April has been a busy month, and looking back on it, it’s no wonder I’m feeling tired. Work saw me go on day trips to Leicester and Coventry, as well as a three day trip to Lancaster (which I wrote about here) and I also spent the weekend visiting friends in Colchester. I really enjoy the act of travelling so I didn’t mind all the train journeys, but I need to spend some quality time at home spring cleaning before a trip to Australia next month to see my sister.
What I’ve been watching…
I’ve managed to keep up a good run of going to the theatre again this month, with trips to see Fat Friends The Musical at the Alex, Police Cops in Outer Space at the Old Joint Stock and This House at The Rep. I also managed a couple of book talks, including one to see Laura Stevens talk about her book The Exact Opposite of Okay, and another to see Afua Hirsch talk about her book BRIT(ish) at the very excellent Impact Hub.
Given how much I’ve been away from home, I was quite impressed with my eleven trips to the cinema this month. I was contemplating doubling my cinema challenge for the year, but the Avengers Infinity War seems to be taking up all the screens at my usual cinema and so planning a cinema day is increasingly more difficult.
- Ready Player One was alright, felt like I’d seen it before. Nice to see Birmingham on the big screen, less so because it’s portraying a dystopian craphole
- Isle of Dogs I felt a bit mixed about; it felt too long and there are elements of it that are problematic
- Midnight Sun ended a triple bill at the cinema. Felt a bit fluffy, which is why I saw it, suspect the original might’ve been a bit meatier
- A Quiet Place was unexpectedly brilliant, found myself holding my breath at the end, and agreeing with the nervous laughs from other audience members at the end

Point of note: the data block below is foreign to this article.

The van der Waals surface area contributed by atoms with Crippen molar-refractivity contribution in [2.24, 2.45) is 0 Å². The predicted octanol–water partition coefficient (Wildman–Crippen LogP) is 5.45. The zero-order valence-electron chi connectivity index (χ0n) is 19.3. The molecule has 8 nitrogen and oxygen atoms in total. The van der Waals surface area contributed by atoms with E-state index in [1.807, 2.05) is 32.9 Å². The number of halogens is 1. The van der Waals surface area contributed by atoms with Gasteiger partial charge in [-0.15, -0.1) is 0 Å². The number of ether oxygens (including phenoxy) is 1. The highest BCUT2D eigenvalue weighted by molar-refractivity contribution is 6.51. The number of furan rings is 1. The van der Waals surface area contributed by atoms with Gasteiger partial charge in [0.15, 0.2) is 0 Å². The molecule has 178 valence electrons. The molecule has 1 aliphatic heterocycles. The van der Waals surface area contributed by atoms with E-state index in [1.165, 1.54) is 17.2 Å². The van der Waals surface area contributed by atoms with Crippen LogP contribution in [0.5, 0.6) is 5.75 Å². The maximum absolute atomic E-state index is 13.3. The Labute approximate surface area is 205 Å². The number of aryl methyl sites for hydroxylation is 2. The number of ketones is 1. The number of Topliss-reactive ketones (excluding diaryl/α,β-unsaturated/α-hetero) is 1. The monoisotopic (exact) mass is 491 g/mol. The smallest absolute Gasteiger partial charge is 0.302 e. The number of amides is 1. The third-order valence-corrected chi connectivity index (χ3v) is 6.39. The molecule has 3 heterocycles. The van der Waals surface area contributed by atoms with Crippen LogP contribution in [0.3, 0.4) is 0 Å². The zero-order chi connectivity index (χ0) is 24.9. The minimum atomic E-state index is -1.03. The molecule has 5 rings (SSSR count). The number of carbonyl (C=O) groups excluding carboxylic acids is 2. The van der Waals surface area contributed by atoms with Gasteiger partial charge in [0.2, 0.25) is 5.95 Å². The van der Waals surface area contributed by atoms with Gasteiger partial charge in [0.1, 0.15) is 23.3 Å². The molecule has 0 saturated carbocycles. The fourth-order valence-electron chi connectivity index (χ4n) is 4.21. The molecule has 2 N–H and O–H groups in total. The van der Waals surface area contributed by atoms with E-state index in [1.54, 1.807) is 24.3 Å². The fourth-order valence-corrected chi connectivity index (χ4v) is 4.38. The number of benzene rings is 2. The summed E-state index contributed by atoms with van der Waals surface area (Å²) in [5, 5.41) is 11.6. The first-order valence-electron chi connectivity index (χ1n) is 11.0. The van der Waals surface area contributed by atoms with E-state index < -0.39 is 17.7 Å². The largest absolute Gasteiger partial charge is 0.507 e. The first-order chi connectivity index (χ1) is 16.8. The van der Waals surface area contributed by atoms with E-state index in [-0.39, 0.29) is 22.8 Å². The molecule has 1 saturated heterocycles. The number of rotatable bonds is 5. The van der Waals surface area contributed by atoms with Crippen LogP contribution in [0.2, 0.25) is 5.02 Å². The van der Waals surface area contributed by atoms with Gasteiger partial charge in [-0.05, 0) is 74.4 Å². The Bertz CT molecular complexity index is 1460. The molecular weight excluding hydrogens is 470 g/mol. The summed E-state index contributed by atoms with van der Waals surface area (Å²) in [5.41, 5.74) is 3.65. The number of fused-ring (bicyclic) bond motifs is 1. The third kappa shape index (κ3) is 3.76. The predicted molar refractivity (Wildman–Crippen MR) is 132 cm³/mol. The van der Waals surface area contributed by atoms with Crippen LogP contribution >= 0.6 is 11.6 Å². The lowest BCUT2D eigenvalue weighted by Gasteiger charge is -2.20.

- Ghost Stories is something I swear I’ve seen on stage and worked better then. It was classy and clever but I wanted a bit more from it
- Love Simon was a nice light-hearted teen romcom, with a gay main character – and love interest. This shouldn’t be refreshing in 2018, but it was.
- Funny Cow was an interesting look at the challenges facing a female comic in the 1970s, gritty social realism.
- Beast is about a sheltered young woman and an outsider who begin a turbulent relationship amidst a murder in the area. It’s typically British, with sound stand out acting and suitably atmospheric
- Avengers Infinity War I’m still unsure about, I’m going back for a second viewing
- Guernsey Literary and Potato Peel Pie Society is the perfect Sunday viewing whilst the weather outside is crap.
- Journeyman is definitely a go see movie. The story of a boxer recovering from brain damage, which is interesting and superbly acted
I’ve been double dosing Netflix and Amazon Prime and generally watching lots of things that are light and easy to watch. One film did stand out, the sublimely ridiculous Deathgasm; a B movie, horror comedy from New Zealand. Following in the footsteps of other Kiwi cult classics, it’s a gorefest about teen metalheads who accidentally summon a demon. As you do.
What I’ve been reading…
Another month of ‘not a lot’, aside from some trashy 97p stuff on my kindle that doesn’t need mentioning. I did power through The Exact Opposite of Okay by Laura Stevens, ahead of the book talk and was a book I enjoyed far more than I thought I would. I’ve got half a review I need to do something with.
I did borrow The Four Pillar Plan by Dr Rangan Chatterjee from the library, which I got about half way through before I had to give it back, but was an interesting read about looking after yourself, with easy to digest ideas backed up with links to scientific studies. I also borrowed Bad Feminist by Roxane Gay, after reading part of an essay for the shine theory post.
Some interesting links I’ve been reading…
Depression Steals Your Soul and Then it Takes Your Friends
It’s so easy to cut off a friend who is persistently difficult, self-absorbed, nasty, and decidedly “other.” Especially if they cut themselves off first.
How to Say ‘No’ to Others and ‘Yes’ to Yourself
Saying “no” can be scary. Some of us avoid saying “no” by either saying “yes” or avoiding answering the request altogether (oops). But here’s the thing: there’s nothing wrong with saying “no” to things other people ask you to do (unless, in most cases, it’s your boss), whether it’s a night out with a friend, a “can-I-pick-your-brain” request from an acquaintance, or something else.
When I moved to London aged 18, I felt alone. Wasting hours on public transport made it feel like home
I credit London transport for curing my homesickness, when I felt like I had absolutely no idea where I was. It helped me stick my head above the water, and see things a little more clearly.